The person whose mind is not case hardened with a conclusion... in reading both sides of an argument... may find the way to their own perspective.
     
  11. ManlyBanisters

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    My first thought upon reading this question is 'of course not!' If one realises one's opinion are being formed in that way then surely one would start to question them - or at very least stop repeating them. Looking at the whole China / Tibet thing (just as an example) I find I don't have an opinion of my own because I just don't know enough about it. I have read about Chinese abuses of human rights and I have read about the Chinese system modernising and certainly moving in the right direction - but not extensively. Most of the general press I read / watch leans towards the anti-China side and I found myself leaning that way at first but I understood that I was not hearing the full story and until I take the time to read the other side I will not form an opinion.

    I appear to have missed out on the smacked bottom so I won't bother with that bit - as to the rest, well, yes, I agree about the fine (and hazy, I would add) line between expressing opinion and regurgitating propaganda. Taking this place as an example, there are some who clearly just spit out the 'line' of whatever cause / issue they happened to have espoused, there are others who seem to do the same but, in deeper debate, appear to also actually believe what they are saying. It's not really anyone's place to tell either of those sets of people that they have succumbed to propaganda - the only thing to do is attempt debate. My own belief (which may be wrong, but I don't think so :rolleyes:) is that those with cogently and coherantly formed opinions are more willing to enter into reasoned debate and far less likely to argue in terms of absolutes. I'm very much a proponant of JS Mill in that regard, in that I believe to support an opinion is it vital to argue the other side to its logical conclusion, and also to listen to others doing so, otherwise your opinion is based on very little.

    Why does there have to be conflict in certain areas? I'm not sure how generally you are speaking but without conflict and debate we get stagnation - I think that is worse. I'm rather willing to put up with the propaganda and unreasoned debating if there are at least some voices in the mix arguing informed opinions intelligently.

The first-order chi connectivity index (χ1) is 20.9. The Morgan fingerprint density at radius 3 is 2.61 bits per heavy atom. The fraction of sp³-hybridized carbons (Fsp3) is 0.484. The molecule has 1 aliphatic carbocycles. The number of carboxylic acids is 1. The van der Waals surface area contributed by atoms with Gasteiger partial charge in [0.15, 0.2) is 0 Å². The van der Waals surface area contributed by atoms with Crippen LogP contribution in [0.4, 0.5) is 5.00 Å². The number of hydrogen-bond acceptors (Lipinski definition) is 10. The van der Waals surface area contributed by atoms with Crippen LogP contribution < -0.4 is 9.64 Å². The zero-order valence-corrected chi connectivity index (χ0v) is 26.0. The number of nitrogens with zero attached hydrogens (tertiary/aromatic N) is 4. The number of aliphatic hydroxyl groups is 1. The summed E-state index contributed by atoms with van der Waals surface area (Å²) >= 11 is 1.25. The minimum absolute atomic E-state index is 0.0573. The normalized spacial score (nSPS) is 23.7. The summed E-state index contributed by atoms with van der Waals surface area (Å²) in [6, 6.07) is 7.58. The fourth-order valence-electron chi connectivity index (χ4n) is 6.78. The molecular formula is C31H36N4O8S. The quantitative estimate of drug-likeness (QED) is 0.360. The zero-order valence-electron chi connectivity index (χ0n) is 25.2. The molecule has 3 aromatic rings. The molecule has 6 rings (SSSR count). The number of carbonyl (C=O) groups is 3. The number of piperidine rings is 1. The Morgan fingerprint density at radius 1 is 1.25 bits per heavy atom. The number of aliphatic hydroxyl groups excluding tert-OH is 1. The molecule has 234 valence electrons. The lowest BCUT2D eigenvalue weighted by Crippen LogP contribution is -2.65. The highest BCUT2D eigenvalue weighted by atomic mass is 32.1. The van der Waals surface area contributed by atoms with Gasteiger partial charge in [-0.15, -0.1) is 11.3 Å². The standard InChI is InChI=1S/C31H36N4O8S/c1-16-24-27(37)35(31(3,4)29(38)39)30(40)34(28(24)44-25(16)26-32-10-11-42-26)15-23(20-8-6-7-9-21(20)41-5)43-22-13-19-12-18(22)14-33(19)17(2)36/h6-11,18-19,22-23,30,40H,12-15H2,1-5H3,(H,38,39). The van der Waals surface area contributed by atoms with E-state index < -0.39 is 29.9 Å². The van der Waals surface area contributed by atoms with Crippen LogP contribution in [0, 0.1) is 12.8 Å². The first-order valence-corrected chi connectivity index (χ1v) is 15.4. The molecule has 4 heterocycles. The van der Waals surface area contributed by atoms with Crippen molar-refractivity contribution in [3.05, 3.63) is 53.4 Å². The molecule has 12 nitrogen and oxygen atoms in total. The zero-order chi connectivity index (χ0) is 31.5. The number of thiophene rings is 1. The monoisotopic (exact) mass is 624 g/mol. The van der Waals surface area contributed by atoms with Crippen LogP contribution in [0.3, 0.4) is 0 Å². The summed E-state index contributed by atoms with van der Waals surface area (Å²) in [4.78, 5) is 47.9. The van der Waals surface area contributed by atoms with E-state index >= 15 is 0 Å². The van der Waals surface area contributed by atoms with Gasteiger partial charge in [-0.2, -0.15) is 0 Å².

EDIT: I just read Phil's (1st) post - and he makes some very good points.
     
  12. Drifterwood

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    It appears to me that there are deliberate misconceptions in the West with regard to both the Middle and Far East. I spend quite a lot of time in both places. I see both sides of the story and the West seems to want to deliberately distort the truth for their own agenda.

    There is some disbelief here in China at the moment over CNN's coverage of Tibet. They interviewed a Tibeta woman, the Chinese can understand what she was saying, but then they completely misquoted her when translating into the English Subtitles. They were lying. Why?

    Why can't we understand the difference between Muslims and Islamists as we can the fundamentalists in our own faiths?

    I see some worrying agendas being played out and we are the pawns. So I think we need to question even more what we are fed. I worry why our opinions are being polarised. Thank you for all your interesting comments.

    You can all have a smack bottom :smile:
     
  13. TinyPrincess

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    Welcome to the world outside the US :wink:. Of course all media is lying now and then for certain purposes, and not just the US media. There are so many examples from e.g. the Iraqi war (both I and II), Kosovo and not least 9/11.

    Among my favourites are when the Kuwaiti ambassador's daughter lied before the first Iraq war and when BBC broadcasted the demolition of WTC7 before it was pulled.

    On the other hand media gives us great moments of truth, where even politicians and other pros forget to tell lies, e.g. when one of the Mossad agents arrested on 9/11 told that Mossad where only there "to document the event".

    I don't think we will ever see a world where media is 100% truthful - but then can they be? Is the truth absolute? Could you imagine a world where CBS and Fox gives the same coverage and tell the same story? It's terrible than media as CNN for some strange reason seeks a political purpose by making fraudy translations, but I guess that is why you can't base your knowledge on one newspaper, broadcaster, media or even media from just one country.

    You can all have a smack bottom :smile:[/quote]

    Thank you, I was afraid Gillette had beaten us all to it.
     
  14. ManlyBanisters

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    I find that many people can't and don't distinguish between the fundamentalist 'western' Faiths and those that are more reasoned in their outlook.